Foodways

The Ramadan Challenge: Shop And Cook While Hungry And Thirsty

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    Jehad Outteineh shops at a market near the Damascus gate in the Muslim quarter of Jerusalem's Old City. Around the world, hundreds of millions of Muslims are fasting from sunrise to sunset during Ramadan. Outteineh is shopping for the family's iftar, the meal that breaks the fast.
    Emily Harris/NPR
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    Qatayef, or sweet little pancakes, are a special Ramadan treat. Outteineh fills them with sweet cheese, walnuts and cinnamon to make dumplings.
    Emily Harris/NPR
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    Outteineh buys fresh chicken, cleaned and cut, from a butcher. She shops for food every day and knows almost all the merchants.
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    Outteineh ducks into a produce shop off the main walkway, in the Muslim quarter.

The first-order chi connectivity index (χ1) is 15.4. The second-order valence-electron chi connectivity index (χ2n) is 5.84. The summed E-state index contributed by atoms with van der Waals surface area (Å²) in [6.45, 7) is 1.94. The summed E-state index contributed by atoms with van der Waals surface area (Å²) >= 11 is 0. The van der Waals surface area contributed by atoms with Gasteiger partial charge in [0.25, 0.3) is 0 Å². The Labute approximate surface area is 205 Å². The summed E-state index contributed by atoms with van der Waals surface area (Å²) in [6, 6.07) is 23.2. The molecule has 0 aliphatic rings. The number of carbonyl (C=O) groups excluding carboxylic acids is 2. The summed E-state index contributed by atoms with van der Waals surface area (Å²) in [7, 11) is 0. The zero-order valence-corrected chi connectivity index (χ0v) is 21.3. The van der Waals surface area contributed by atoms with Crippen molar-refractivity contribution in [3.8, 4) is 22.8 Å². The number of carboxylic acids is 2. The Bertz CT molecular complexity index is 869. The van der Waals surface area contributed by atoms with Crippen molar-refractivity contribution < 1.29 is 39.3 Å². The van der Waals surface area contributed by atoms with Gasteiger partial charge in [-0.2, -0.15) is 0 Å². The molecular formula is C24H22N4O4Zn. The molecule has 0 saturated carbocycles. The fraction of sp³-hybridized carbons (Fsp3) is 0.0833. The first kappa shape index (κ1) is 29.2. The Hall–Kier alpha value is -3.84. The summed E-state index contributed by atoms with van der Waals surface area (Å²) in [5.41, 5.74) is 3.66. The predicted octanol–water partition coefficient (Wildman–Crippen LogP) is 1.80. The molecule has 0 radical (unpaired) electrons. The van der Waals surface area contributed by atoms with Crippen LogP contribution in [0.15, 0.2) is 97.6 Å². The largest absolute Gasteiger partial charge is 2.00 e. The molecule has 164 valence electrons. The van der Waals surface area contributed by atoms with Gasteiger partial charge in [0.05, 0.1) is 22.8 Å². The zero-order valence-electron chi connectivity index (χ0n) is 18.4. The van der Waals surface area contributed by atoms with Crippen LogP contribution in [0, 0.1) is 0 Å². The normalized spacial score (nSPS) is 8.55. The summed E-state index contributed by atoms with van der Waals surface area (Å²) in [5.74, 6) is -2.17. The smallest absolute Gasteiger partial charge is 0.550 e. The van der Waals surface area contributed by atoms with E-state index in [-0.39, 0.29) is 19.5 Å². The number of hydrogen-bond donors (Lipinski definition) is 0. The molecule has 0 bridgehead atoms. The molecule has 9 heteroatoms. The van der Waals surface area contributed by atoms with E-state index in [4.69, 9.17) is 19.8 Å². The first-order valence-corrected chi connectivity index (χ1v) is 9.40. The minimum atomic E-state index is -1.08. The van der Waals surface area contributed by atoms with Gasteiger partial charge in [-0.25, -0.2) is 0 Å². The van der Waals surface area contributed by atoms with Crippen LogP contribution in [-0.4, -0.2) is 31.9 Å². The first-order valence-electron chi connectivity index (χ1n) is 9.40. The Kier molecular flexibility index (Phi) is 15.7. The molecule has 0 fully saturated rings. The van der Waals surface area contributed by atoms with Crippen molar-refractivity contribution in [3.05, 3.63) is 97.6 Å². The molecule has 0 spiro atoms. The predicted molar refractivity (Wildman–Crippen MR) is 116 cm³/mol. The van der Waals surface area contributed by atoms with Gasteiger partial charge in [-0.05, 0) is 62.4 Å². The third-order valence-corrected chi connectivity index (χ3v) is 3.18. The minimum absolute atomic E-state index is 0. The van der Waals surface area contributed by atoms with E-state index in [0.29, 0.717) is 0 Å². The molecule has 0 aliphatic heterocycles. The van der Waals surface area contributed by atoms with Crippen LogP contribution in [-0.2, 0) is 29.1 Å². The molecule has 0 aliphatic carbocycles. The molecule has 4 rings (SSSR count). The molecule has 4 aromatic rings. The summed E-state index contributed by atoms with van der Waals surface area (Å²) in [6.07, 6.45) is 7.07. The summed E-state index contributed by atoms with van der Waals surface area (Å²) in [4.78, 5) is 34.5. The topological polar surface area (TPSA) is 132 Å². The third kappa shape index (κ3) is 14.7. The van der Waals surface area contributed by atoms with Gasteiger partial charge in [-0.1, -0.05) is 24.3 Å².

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    After shopping for a few hours, Outteineh says she's hungry and thirsty, but she keeps away the pangs thinking about God and doing good.
    Emily Harris/NPR
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    In the kitchen of her Old City apartment, Outteineh starts a Middle Eastern salad with tomatoes and cucumbers.
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    Fried cauliflower, ready to be added to the pot of chicken boiling for maqluba, a favorite family dish.
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    Outteineh's daughter Amani, 20, helps her mother by chopping tomatoes while watching a popular soap opera. She says she doesn't know how to cook but will learn when she gets engaged.
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    Outteineh fills this batch of qatayef with sweet cheese. She'll make another batch filled with crushed walnuts, cinnamon and sugar.
    Emily Harris/NPR
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    While Outteineh's daughters help her assemble the meal, she prepares and cooks everything. Jehad chose maqluba for dinner because it's quick and the family loves it.